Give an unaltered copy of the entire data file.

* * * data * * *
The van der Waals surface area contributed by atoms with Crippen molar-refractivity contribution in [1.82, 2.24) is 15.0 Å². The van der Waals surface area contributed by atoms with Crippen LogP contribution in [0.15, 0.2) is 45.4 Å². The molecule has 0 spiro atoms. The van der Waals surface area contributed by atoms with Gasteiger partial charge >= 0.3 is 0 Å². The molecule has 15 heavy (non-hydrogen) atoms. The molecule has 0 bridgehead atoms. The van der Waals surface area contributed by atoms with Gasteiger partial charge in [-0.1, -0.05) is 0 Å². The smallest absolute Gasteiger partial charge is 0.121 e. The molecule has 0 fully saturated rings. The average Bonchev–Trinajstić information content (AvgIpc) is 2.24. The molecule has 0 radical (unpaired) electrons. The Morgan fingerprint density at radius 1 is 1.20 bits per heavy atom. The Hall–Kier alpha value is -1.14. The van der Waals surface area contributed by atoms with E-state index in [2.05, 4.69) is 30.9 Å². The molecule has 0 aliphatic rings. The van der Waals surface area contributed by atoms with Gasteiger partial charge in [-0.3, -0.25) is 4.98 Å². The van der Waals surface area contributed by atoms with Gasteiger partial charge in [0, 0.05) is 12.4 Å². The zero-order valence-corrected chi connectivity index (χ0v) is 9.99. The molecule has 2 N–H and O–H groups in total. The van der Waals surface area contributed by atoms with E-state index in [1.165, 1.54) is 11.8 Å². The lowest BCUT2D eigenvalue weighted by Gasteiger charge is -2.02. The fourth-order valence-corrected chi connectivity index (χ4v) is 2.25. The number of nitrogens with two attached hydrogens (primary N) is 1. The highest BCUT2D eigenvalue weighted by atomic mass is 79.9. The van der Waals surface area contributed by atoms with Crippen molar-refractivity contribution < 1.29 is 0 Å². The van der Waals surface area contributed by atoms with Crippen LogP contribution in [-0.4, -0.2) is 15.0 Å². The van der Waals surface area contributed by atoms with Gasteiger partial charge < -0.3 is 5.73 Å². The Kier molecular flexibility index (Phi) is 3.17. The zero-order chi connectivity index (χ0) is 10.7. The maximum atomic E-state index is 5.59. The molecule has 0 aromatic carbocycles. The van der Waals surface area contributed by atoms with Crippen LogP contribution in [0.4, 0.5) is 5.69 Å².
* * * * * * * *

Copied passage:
The van der Waals surface area contributed by atoms with Crippen molar-refractivity contribution in [1.82, 2.24) is 15.0 Å². The van der Waals surface area contributed by atoms with Crippen LogP contribution in [0.15, 0.2) is 45.4 Å². The molecule has 0 spiro atoms. The van der Waals surface area contributed by atoms with Gasteiger partial charge >= 0.3 is 0 Å². The molecule has 15 heavy (non-hydrogen) atoms. The molecule has 0 bridgehead atoms. The van der Waals surface area contributed by atoms with Gasteiger partial charge in [-0.1, -0.05) is 0 Å². The smallest absolute Gasteiger partial charge is 0.121 e. The molecule has 0 fully saturated rings. The average Bonchev–Trinajstić information content (AvgIpc) is 2.24. The molecule has 0 radical (unpaired) electrons. The Morgan fingerprint density at radius 1 is 1.20 bits per heavy atom. The Hall–Kier alpha value is -1.14. The van der Waals surface area contributed by atoms with E-state index in [2.05, 4.69) is 30.9 Å². The molecule has 0 aliphatic rings. The van der Waals surface area contributed by atoms with Gasteiger partial charge in [-0.3, -0.25) is 4.98 Å². The van der Waals surface area contributed by atoms with Gasteiger partial charge in [0, 0.05) is 12.4 Å². The zero-order valence-corrected chi connectivity index (χ0v) is 9.99. The molecule has 2 N–H and O–H groups in total. The van der Waals surface area contributed by atoms with E-state index in [1.165, 1.54) is 11.8 Å². The lowest BCUT2D eigenvalue weighted by Gasteiger charge is -2.02. The fourth-order valence-corrected chi connectivity index (χ4v) is 2.25. The number of nitrogens with two attached hydrogens (primary N) is 1. The highest BCUT2D eigenvalue weighted by atomic mass is 79.9. The van der Waals surface area contributed by atoms with Crippen molar-refractivity contribution < 1.29 is 0 Å². The van der Waals surface area contributed by atoms with Crippen LogP contribution in [-0.4, -0.2) is 15.0 Å². The van der Waals surface area contributed by atoms with Gasteiger partial charge < -0.3 is 5.73 Å². The Kier molecular flexibility index (Phi) is 3.17. The zero-order chi connectivity index (χ0) is 10.7. The maximum atomic E-state index is 5.59. The molecule has 0 aromatic carbocycles. The van der Waals surface area contributed by atoms with Crippen LogP contribution in [0.4, 0.5) is 5.69 Å².